Reasons behind Science Subject Choices in a New Zealand Secondary School: A Survey of Year 10 and 11 Students

By Edward Rex Bartholomew and Azra Moeed.

Published by The Learner Collection

Format Price
Article: Print $US10.00
Article: Electronic $US5.00

Internationally, calls for scientific literacy to be an essential part of school science curricula have been highlighted in two substantive reports: Beyond 2000 (Millar & Osbourne, 1998; Osbourne, 2007) in the United Kingdom, and Reimagining Science Education in Australia (Tytler, 2007). These reports emphasise the need to make science relevant to secondary students in the twenty-first century. In New Zealand, there is a paucity of longitudinal research to find the reasons for students continuing with one or more sciences during their secondary schooling and subsequently. To investigate the New Zealand situation, students in a medium size, typical coeducational state school were surveyed at year 10 (age 14/15) and again at year 11 (age 15/16). This empirical research demonstrates that common reasons for selecting science subjects were the enjoyment of the subject, practical work relating to that subject, and for future career requirements. The paper also presents the reasons offered by students who had decided not to continue with the subject.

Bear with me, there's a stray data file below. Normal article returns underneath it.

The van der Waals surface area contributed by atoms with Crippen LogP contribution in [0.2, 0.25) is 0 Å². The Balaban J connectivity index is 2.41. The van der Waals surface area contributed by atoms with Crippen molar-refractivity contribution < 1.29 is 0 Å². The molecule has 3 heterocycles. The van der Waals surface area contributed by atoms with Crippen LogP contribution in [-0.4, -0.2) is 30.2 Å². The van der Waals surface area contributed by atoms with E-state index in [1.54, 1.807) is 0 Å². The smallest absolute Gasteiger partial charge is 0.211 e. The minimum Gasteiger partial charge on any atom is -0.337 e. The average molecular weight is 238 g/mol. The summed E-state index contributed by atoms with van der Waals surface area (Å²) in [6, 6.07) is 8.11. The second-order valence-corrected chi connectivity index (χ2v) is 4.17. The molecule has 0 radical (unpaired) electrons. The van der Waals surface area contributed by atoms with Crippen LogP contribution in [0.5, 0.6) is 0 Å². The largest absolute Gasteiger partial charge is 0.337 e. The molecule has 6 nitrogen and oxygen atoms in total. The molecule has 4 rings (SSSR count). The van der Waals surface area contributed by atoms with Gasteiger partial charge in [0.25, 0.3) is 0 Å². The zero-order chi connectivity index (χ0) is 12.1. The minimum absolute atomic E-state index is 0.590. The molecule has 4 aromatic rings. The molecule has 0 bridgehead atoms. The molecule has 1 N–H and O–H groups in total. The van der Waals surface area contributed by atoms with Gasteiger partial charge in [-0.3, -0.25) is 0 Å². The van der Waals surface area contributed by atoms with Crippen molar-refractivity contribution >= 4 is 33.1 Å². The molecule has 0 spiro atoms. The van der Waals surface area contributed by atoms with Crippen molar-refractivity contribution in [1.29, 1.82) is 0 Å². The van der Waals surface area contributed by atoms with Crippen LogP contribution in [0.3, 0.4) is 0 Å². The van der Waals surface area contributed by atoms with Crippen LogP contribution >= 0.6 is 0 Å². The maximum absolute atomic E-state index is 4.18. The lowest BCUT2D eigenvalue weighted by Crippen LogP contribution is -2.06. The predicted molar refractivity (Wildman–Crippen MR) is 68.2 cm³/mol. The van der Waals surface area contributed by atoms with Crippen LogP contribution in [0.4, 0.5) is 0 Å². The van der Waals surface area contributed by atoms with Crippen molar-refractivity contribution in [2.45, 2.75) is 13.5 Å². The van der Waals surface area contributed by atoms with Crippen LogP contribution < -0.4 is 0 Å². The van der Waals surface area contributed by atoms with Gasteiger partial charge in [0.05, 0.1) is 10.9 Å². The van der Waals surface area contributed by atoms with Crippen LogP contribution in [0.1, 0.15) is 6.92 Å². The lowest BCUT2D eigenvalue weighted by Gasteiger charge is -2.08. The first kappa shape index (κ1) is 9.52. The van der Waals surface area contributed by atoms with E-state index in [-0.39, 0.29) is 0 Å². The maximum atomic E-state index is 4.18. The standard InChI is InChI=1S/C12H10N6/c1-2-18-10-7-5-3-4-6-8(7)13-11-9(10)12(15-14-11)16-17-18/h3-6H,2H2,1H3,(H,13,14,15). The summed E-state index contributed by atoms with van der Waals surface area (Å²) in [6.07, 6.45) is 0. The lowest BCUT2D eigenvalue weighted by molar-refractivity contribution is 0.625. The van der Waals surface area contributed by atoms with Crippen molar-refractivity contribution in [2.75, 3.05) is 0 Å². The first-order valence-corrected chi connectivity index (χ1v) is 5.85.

Keywords: Science Education, Subject Choice, Secondary School Science, Motivation

The International Journal of Learning, Volume 18, Issue 5, pp.133-148. Article: Print (Spiral Bound). Article: Electronic (PDF File; 1.860MB).

Edward Rex Bartholomew

Senior Lecturer, Faculty of Education, Victoria University of Wellington, Wellington, New Zealand

I have been a senior lecturer in Science Education, in the Faculty of Education, for six years. My background includes heading science departments in secondary schools, delivering Department of Conservation training in ecological management, and editing and developing science education resources for primary and secondary schools in New Zealand and the United States. My research interests include: how teachers relate the nature of science (prodedural knowledge) to subject matter (substantive knowledge); the effectiveness of pre-service teacher education; and the use of terrestrial ecosystems as educational resources.

Dr. Azra Moeed

Senior Lecturer and Curriculum Leader Science Teacher Education., Faculty of Education, Victoria University of Wellington, Wellington, New Zealand

My research interests are in science education, environmental education and science teacher education. Currently I am researching the teaching of science investigation in secondary schools in New Zealand and exploring the links between learning, motivation to learn and assessment. I have over 30 years of teaching in New Zealand in early childhood, primary, secondary and teacher education.

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